Biden Pumps Up African Relations With Plans To Boost Funds

After wrapping up a U.S.-Africa Leader’s Summit on Thursday, President Joe Biden told reporters that he intends to visit sub-Saharan Africa next year, saying that he was committed to increasing American attention and funding for the growing continent.

In addition to his promise of a personal visit, Biden also declared to the 49 leaders gathered for the summit that Africa is an invaluable part of any discussion of global concern.

Biden used the summit as the latest part of a diplomatic outreach with African leaders. With China overtaking the U.S. in trade with Africa and expanding its military presence, the administration wants to strengthen ties with those nations.

Rapid population growth, natural resources, and a large U.N. voting bloc make the continent vital to global powers. Several leaders said the Biden administration should avoid forcing them to choose between the U.S. and its international competitors on trade issues.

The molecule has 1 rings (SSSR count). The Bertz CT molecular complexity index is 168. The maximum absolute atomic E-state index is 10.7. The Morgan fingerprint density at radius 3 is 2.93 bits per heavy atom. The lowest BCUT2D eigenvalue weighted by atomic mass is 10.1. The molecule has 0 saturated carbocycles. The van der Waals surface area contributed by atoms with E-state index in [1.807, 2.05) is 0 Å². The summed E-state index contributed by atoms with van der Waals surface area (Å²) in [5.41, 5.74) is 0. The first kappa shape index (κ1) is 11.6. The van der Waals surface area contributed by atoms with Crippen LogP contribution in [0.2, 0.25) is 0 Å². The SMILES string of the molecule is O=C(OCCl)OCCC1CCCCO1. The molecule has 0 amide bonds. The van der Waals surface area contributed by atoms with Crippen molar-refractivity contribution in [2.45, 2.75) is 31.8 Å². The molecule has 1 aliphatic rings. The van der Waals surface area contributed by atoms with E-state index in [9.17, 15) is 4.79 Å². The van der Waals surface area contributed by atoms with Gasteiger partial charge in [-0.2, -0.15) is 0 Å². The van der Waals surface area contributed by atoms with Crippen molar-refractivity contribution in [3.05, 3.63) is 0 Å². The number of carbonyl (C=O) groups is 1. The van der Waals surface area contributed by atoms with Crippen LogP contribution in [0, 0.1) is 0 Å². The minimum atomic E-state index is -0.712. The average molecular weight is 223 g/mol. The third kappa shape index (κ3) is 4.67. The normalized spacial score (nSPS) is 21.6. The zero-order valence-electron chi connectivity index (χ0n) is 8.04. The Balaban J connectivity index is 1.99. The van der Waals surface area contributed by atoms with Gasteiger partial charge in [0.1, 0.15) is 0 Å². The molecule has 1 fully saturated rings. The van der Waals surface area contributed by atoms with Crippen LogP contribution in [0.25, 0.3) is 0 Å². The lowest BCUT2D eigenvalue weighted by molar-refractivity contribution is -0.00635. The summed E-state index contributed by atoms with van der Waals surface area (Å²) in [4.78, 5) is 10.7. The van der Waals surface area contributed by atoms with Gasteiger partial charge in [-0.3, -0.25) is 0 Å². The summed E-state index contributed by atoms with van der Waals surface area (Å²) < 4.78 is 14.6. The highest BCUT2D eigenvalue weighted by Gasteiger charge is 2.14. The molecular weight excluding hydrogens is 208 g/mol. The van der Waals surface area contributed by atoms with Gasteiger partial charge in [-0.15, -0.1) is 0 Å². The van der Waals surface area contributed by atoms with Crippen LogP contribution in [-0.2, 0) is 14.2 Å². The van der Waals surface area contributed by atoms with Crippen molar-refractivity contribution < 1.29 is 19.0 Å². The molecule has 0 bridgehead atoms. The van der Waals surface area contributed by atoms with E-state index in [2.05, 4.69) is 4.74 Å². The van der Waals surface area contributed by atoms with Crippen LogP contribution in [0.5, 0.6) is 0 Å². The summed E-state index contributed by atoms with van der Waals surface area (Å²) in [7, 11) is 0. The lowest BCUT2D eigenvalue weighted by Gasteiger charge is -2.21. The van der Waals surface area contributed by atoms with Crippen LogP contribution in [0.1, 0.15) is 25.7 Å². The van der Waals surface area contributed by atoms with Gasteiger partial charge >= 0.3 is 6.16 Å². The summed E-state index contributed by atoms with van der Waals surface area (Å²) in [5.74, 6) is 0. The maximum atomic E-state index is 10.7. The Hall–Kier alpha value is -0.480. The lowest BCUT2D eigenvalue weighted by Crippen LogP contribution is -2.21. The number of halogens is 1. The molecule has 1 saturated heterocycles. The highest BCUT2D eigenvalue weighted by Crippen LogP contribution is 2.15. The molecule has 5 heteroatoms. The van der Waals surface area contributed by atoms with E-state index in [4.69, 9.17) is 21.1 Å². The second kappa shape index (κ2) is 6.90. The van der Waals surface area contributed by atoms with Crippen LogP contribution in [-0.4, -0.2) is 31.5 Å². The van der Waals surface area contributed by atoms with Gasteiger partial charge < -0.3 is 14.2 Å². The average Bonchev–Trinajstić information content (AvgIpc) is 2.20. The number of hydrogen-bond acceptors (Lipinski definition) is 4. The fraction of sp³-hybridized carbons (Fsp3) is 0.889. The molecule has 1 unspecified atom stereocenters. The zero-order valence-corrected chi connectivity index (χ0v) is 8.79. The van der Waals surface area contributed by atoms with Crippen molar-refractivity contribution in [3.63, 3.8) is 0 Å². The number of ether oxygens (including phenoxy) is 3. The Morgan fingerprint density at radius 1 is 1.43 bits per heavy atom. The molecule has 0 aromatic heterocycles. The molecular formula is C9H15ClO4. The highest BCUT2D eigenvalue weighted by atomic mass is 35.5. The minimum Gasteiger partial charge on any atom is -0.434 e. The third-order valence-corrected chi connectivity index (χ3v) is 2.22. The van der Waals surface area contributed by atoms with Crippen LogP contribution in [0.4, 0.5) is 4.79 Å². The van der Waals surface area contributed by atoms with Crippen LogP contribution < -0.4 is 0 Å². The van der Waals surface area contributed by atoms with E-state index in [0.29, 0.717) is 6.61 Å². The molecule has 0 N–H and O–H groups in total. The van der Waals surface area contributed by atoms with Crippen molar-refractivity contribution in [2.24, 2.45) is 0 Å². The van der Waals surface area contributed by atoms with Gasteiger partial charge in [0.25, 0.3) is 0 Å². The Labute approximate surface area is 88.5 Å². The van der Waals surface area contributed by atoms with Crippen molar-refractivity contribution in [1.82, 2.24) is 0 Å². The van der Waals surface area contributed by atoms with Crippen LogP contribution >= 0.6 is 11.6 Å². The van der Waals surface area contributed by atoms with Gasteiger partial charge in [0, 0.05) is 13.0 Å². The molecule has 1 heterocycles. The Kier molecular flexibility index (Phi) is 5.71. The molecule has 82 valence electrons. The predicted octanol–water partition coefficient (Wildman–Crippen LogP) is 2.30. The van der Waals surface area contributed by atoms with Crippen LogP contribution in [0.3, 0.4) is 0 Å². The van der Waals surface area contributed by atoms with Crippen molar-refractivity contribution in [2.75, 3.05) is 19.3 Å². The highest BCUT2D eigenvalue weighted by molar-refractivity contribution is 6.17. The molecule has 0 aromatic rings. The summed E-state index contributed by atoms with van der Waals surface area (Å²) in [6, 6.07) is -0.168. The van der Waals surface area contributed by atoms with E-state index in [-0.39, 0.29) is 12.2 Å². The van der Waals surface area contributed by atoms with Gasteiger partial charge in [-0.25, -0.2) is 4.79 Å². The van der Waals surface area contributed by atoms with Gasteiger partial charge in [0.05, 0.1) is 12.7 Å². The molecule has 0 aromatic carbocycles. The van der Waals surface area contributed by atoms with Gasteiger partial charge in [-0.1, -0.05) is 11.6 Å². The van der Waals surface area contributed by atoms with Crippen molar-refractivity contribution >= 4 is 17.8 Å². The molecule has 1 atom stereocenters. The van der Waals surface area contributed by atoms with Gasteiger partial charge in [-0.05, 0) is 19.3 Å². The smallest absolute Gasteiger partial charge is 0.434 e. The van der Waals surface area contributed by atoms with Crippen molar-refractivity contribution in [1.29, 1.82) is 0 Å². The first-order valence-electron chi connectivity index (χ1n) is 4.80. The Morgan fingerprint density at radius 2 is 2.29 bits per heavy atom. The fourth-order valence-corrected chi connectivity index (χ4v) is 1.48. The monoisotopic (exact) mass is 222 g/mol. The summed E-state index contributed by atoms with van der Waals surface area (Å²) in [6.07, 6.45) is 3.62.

President Biden formally endorsed the African Union as a permanent member of the Group of 20 on Thursday. Additionally, he announced plans to invest $2 billion to strengthen food security on the continent and $165 million to help African nations conduct peaceful elections. Over the next three years, Biden’s administration will spend $55 billion on government programming in Africa — over and above the billions that American private companies would invest.

Elections in African nations are essential indicators of democracy on the continent. There have already been violent attacks in Nigeria, Africa’s most populous country, as the country prepares for its Feb. election. There’s also a rebel conflict in the Congo that might complicate elections. There have been several coups in West Africa in the last year, and military juntas rule Burkina Faso and Mali.

Nigeria and Congo have already received nearly $50 million from the United States to support civil society.

During Thursday’s session, Senegalese President Macky Sall thanked Biden for his commitment to Africa. He also said African countries face steep challenges – from fending off climate change to tackling rising food insecurity.